I started closing my mail client for most of the day. When it's open, it still checks once a minute, but I'm only looking when I feel like it. I also pared down who was sending me mail and for what reasons (e.g. took myself off lists, finally stopped dragging my feet and left some activities I wasn't interested in that were still generating email, etc.).

I stopped trying to force myself into a regular, set schedule. :) I know this works for a lot of you, but I end up feeling worn out if I'm trying to stick to waking up and going to bed the same time day in and day out -- my internal clock just doesn't work that way. Thankfully most other things in my life don't interfere with my natural sleeping patterns, and ever since I was able to start doing this freely, I've been going to bed when I feel tired enough to fall asleep and wake up, get out of bed, and am ready to start my day immediately. No caffeine required.

I stopped hovering over my online reading list and got another hobby.

on February 14, 2006 03:00 AM
# Matt said:

I like these ideas. I have found myself becoming increasingly less productive and I seem to have more to do.

To this I would add scheduling breaks in through the day. Something like 5 minutes of every hour. I remember, from back in college, when I learned that was best for studying because you retain more. In the labs I learned that giving my mind that little break kept me fresh longer. Might as well try that at work.

on February 14, 2006 05:17 AM
# Greg Whitescarver said:

Not having the option of turning off IM, since it is something my coworkers and I use to work together (we all work from home), I just maintain a work screen name that I only distribute to people who need it or people who help me with work. While that certainly doesn't eliminate the distraction, it's been a big help.

I've found that RSS feeds reduce considerably the time I spend browsing the web. My news intake is down to around 20 minutes a day -- less than it ever was before I ditched TV (years ago) or hooked up with Bloglines (last year).

Since part of my job is customer service, I end up checking my email many times throughout the day. Filters that put new messages in different folders based on their source help me prioritize; I can ignore personal correspondence until the end of the day.

on February 14, 2006 07:08 AM
# Nick Arnett said:

We got a dog.

I work from home 90 percent of the time and it's easy to go stir-crazy. I started taking at least two walks a day even before getting the dog (we have a great park and library a couple of blocks away). Now, with the dog (a Maltese -- small, great temperament, no yapping), my walks are enforced.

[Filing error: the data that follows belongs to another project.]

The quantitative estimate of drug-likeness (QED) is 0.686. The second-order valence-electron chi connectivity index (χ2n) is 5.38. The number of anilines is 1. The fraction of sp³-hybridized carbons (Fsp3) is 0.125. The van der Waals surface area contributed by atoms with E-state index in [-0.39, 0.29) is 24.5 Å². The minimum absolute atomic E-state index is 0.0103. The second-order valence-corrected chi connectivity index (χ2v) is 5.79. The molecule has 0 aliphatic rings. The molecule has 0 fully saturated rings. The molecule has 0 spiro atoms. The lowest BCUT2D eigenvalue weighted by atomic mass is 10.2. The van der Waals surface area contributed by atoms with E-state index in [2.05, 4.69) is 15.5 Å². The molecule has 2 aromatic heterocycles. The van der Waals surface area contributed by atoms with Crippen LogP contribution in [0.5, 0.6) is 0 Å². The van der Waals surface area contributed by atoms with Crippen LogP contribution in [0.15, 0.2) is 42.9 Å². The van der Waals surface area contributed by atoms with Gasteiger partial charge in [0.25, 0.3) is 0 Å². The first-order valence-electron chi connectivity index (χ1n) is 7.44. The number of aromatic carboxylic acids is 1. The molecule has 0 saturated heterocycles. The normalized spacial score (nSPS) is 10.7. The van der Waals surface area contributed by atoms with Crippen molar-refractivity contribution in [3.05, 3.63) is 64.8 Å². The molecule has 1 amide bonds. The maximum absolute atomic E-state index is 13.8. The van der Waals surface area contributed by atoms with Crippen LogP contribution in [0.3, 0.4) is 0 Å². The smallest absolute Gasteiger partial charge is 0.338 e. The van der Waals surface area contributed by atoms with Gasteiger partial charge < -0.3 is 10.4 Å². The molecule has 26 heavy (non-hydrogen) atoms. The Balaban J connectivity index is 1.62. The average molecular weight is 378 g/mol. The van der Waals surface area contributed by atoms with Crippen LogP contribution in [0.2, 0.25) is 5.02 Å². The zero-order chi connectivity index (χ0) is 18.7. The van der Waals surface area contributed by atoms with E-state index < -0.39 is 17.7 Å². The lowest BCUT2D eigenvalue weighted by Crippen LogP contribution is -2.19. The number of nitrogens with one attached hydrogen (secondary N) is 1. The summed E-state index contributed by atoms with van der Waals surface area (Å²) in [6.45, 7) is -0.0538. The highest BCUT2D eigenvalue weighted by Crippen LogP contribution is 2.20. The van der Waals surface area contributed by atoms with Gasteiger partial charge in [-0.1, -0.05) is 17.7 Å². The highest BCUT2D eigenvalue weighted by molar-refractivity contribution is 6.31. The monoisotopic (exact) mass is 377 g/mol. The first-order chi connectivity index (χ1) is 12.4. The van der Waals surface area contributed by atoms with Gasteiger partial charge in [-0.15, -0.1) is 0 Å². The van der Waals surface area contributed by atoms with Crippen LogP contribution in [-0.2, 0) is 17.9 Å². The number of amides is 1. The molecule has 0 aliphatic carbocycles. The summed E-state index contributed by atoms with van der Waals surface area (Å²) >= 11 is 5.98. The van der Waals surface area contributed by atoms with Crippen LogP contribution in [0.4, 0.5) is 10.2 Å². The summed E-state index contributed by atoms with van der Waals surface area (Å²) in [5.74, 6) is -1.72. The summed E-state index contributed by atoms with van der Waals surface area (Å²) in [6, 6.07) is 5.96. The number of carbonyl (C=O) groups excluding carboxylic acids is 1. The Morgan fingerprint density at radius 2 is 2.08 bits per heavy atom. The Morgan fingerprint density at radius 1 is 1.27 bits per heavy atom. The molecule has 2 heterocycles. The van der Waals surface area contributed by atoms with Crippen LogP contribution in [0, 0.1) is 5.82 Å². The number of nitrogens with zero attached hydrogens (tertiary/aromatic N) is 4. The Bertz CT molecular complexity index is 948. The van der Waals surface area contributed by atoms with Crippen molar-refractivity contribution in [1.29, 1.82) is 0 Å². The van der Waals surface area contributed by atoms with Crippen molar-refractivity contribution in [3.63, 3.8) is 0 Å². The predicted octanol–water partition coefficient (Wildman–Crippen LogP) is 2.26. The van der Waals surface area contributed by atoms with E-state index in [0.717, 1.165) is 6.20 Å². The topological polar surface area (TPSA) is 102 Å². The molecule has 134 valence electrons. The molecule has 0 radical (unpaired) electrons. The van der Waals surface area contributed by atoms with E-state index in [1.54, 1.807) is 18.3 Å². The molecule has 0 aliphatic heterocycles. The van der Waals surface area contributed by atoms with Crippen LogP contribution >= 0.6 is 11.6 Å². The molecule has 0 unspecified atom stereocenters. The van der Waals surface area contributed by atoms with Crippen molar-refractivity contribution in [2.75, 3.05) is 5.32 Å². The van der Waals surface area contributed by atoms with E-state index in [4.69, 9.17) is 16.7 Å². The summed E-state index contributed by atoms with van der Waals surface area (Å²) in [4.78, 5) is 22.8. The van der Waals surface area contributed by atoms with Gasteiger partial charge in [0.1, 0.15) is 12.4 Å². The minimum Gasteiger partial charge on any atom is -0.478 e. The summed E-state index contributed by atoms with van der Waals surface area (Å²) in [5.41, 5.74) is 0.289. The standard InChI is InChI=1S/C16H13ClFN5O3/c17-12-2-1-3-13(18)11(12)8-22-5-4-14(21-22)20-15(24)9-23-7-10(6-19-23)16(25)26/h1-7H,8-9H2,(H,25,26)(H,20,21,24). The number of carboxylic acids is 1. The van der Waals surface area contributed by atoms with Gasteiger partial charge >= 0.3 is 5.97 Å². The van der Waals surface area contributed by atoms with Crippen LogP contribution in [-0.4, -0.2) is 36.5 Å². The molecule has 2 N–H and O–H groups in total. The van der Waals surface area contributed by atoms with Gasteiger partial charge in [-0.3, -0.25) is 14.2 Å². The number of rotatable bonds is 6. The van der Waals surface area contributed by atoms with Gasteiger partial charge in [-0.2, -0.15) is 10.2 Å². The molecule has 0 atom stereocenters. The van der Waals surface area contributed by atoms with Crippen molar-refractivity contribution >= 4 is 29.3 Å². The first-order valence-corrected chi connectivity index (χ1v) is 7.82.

I can't give up IM -- our company pretty much runs on it, since we are very distributed. But I gave up television a couple of years ago and never regretted it. Real newspapers, too -- I read parts of them on-line.

on February 14, 2006 07:47 AM
# Abhishek Goyal said:

I followed technique of waking up at one time everyday for sometime after reading this article http://www.stevepavlina.com/blog/2005/05/how-to-become-an-early-riser and i personally felt a lot of increase in energy and productivity. It feels great.

on February 14, 2006 08:52 AM
# Justin McCarthy said:

This kind of post makes me feel warm and fuzzy all over.

Maybe it's because I'm a bearded hippie, but when an attention-dependent blog prompts readers to reflect deeply on how we allocate our daily distraction budget, I can't help but think "Gee, that would never happen in mainstream media." :)

(13" Netflix-Watching Machine, 6:30AM alarm, Work-only IM, RSS before 9AM and after 9PM)

on February 14, 2006 09:04 AM
# Nick Berry said:

I'm surprised how many people commented with "close the email client". I would assume that most, if not all, people reading Jeremy's blog would have a technically-driven job, that in mind, how can you do that? I find that an email is much less intrusive than a phone call, and filters help even more so.

Jeremy, when you said wake up at the same time, did you mean on the weekends as well or were you waking up at different times during the week? That sounds a bit chaotic.

on February 14, 2006 09:13 AM
# chad said:

Damnit, what is one to do when he works for an IM company? I suppose I could turn off Y!M and ICQ, but those are so low volume compared to Xfire....

on February 14, 2006 11:19 AM
# Ruben said:

Yeah, I killed off your link blog.

on February 15, 2006 06:37 AM
# Patrick said:

I used to sit on IRC all the time, I quit that. However the couple of hours before lunch each day are basically a right off (going through the two Mac administrator type lists, local mailing lists, news that I need to stay on top of).

The biggest thing that distracts me is meetings. If I could drop more of those... :)

on February 17, 2006 02:53 AM